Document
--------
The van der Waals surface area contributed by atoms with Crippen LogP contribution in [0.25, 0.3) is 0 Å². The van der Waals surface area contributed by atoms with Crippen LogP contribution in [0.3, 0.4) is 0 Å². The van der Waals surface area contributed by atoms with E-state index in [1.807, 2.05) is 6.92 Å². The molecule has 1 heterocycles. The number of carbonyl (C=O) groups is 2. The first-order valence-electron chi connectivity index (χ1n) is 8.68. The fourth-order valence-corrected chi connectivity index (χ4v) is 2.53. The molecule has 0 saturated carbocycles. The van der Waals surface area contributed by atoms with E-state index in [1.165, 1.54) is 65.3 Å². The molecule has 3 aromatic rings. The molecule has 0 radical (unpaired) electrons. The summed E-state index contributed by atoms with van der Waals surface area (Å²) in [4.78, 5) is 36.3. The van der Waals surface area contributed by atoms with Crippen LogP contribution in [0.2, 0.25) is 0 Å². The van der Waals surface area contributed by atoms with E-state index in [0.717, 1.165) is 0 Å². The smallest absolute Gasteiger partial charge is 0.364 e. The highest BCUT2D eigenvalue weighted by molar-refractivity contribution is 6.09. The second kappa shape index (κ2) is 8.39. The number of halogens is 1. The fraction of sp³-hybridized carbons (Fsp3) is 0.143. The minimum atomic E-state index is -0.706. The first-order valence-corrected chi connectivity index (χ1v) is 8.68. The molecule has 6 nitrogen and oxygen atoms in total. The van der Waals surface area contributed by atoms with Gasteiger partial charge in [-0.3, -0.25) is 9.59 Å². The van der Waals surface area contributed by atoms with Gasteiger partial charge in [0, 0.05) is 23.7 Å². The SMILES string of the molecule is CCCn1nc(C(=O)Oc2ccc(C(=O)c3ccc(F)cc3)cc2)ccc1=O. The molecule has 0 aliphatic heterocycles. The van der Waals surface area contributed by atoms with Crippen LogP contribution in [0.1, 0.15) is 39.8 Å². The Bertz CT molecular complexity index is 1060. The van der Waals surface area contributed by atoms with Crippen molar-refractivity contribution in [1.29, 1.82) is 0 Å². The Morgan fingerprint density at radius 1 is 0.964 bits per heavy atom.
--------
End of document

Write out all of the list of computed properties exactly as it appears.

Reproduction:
The van der Waals surface area contributed by atoms with Crippen LogP contribution in [0.25, 0.3) is 0 Å². The van der Waals surface area contributed by atoms with Crippen LogP contribution in [0.3, 0.4) is 0 Å². The van der Waals surface area contributed by atoms with E-state index in [1.807, 2.05) is 6.92 Å². The molecule has 1 heterocycles. The number of carbonyl (C=O) groups is 2. The first-order valence-electron chi connectivity index (χ1n) is 8.68. The fourth-order valence-corrected chi connectivity index (χ4v) is 2.53. The molecule has 0 saturated carbocycles. The van der Waals surface area contributed by atoms with E-state index in [1.165, 1.54) is 65.3 Å². The molecule has 3 aromatic rings. The molecule has 0 radical (unpaired) electrons. The summed E-state index contributed by atoms with van der Waals surface area (Å²) in [4.78, 5) is 36.3. The van der Waals surface area contributed by atoms with Crippen LogP contribution in [0.2, 0.25) is 0 Å². The van der Waals surface area contributed by atoms with E-state index in [0.717, 1.165) is 0 Å². The smallest absolute Gasteiger partial charge is 0.364 e. The highest BCUT2D eigenvalue weighted by molar-refractivity contribution is 6.09. The second kappa shape index (κ2) is 8.39. The number of halogens is 1. The fraction of sp³-hybridized carbons (Fsp3) is 0.143. The minimum atomic E-state index is -0.706. The first-order valence-corrected chi connectivity index (χ1v) is 8.68. The molecule has 6 nitrogen and oxygen atoms in total. The van der Waals surface area contributed by atoms with Gasteiger partial charge in [-0.3, -0.25) is 9.59 Å². The van der Waals surface area contributed by atoms with Gasteiger partial charge in [0, 0.05) is 23.7 Å². The SMILES string of the molecule is CCCn1nc(C(=O)Oc2ccc(C(=O)c3ccc(F)cc3)cc2)ccc1=O. The molecule has 0 aliphatic heterocycles. The van der Waals surface area contributed by atoms with Crippen LogP contribution in [0.1, 0.15) is 39.8 Å². The Bertz CT molecular complexity index is 1060. The van der Waals surface area contributed by atoms with Crippen molar-refractivity contribution in [1.29, 1.82) is 0 Å². The Morgan fingerprint density at radius 1 is 0.964 bits per heavy atom.